Edging up of inflation to over 7 per cent has pushed the Reserve Bank of India to keep the repo rate unchanged at 5.15 per cent and combat the rising prices, the Central Bank said on Thursday.
The RBI has held up the repo rate steady as anticipated amidst accelerating inflation that rose to its highest levels in more than five years while retaining its accommodative monetary policy stance as growth remains lacklustre. The retail inflation for December peaked to 7.35 per cent led by rising vegetable prices particularly onion.
The central bank’s Monetary Policy Committee (MPC) decided to leave the key repo rate unchanged at 5.15 per cent and the reverse repo rate at 4.9 per cent.
But at the same time, RBI Governor Shaktikanta Das said in the press conference that “We have policy space for rate cut. Monetary policy action is constrained at this point by inflation but this situation should change going forward. There is monetary policy space in future for action,” indicating rate cut as a consideration at a future date provided opportunities arise.
“Outlook for CPI inflation ‘highly uncertain at this juncture”, the RBI Governor said. The RBI on Thursday revised upward its CPI inflation target to 6.5 per cent for Q4 of current fiscal. It also set an inflation target of 5.4-5.0 per cent for the first half of 2020-21 and 3.2 per cent for the third quarter of 2020-21.
The RBI said Retail inflation, measured by year-on-year changes in the CPI, surged from 4.6 per cent in October to 5.5 per cent in November and further to 7.4 per cent in December 2019, the highest reading since July 2014. While food inflation rose to double digits, the fuel group moved out of deflation. Inflation in CPI excluding food and fuel continued to edge up from its October trough.
CPI food inflation increased from 6.9 per cent in October to 12.2 per cent in December, primarily caused by a spike in onion prices due to unseasonal rains in October November. Excluding onions, food inflation would have been lower by 4.7 percentage points and headline inflation by 2.1 percentage points in December. In addition, inflation in several other food sub-groups such as milk, pulses, cereals, edible oils, eggs, meat and fish also firmed up.
The CPI fuel group registered inflation of 0.7 per cent in December, reflecting an increase in the prices of electricity and firewood and chips; and in administered prices of kerosene. Together they constitute 68 per cent of the CPI fuel basket. LPG inflation remained in negative territory despite a sharp recovery in prices in November-December.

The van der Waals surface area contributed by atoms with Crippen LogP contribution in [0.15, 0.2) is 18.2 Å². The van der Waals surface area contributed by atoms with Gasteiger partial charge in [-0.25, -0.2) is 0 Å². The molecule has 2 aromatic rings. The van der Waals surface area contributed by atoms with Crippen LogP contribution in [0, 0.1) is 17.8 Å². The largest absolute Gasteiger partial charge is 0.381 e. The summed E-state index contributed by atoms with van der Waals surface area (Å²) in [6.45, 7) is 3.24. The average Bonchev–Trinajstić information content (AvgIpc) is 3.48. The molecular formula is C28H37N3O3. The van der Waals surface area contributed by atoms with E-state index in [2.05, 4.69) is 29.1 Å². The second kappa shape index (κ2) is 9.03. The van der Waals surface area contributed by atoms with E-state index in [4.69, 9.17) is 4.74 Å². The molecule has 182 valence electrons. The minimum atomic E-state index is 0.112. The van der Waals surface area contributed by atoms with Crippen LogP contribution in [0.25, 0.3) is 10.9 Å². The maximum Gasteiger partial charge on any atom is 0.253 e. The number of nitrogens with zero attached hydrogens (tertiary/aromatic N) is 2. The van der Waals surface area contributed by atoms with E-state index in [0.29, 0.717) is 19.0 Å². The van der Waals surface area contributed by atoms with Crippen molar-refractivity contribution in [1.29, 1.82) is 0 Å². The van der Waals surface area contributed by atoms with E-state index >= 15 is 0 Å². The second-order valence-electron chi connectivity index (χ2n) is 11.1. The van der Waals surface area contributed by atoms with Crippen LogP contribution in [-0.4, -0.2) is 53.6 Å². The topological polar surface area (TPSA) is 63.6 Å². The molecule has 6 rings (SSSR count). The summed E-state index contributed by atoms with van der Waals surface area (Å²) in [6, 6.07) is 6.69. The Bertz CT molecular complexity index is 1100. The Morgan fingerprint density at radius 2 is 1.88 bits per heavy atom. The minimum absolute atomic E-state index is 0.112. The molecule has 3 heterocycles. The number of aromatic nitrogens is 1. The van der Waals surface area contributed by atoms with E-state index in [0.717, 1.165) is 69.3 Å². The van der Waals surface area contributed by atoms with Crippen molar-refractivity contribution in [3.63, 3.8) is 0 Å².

CPI inflation excluding food and fuel rose from a low of 3.4 per cent in October to 3.8 per cent by December 2019, driven by an increase in inflation in mobile phone charges, petrol, diesel, transportation fares and clothing. Housing inflation moderated further in December reflecting subdued demand.
The RBI said on the basis of an assessment of the current and evolving macroeconomic situation, the MPC at its meeting on Thursday (February 6, 2020) decided to keep the policy repo rate under the liquidity adjustment facility (LAF) unchanged at 5.15 per cent.
Consequently, the reverse repo rate under the LAF remains unchanged at 4.90 per cent and the marginal standing facility (MSF) rate and the Bank Rate at 5.40 per cent.
The MPC also decided to continue with the accommodative stance as long as it is necessary to revive growth, while ensuring that inflation remains within the target.
These decisions are in consonance with the objective of achieving the medium-term target for consumer price index (CPI) inflation of 4 per cent within a band of +/- 2 per cent, while supporting growth.
Stressing its decision on status quo, the RBI said the main considerations underlying the decision are in the domestic economy, the first advance estimates (FAE) released by the National Statistical Office (NSO) placed India’s real gross domestic product (GDP) growth for 2019-20 at 5.0 per cent.
In its January 31 release, the NSO revised real GDP growth for 2018-19 to 6.1 per cent from 6.8 per cent given in the provisional estimates of May 2019. On the supply side, growth of real gross value added (GVA) is estimated at 4.9 per cent in 2019-20 as compared with 6.0 per cent in 2018-19.
Both production and imports of capital goods – two key pointers of investment activity – continued to contract in November/December, though at a moderate pace compared with the previous month.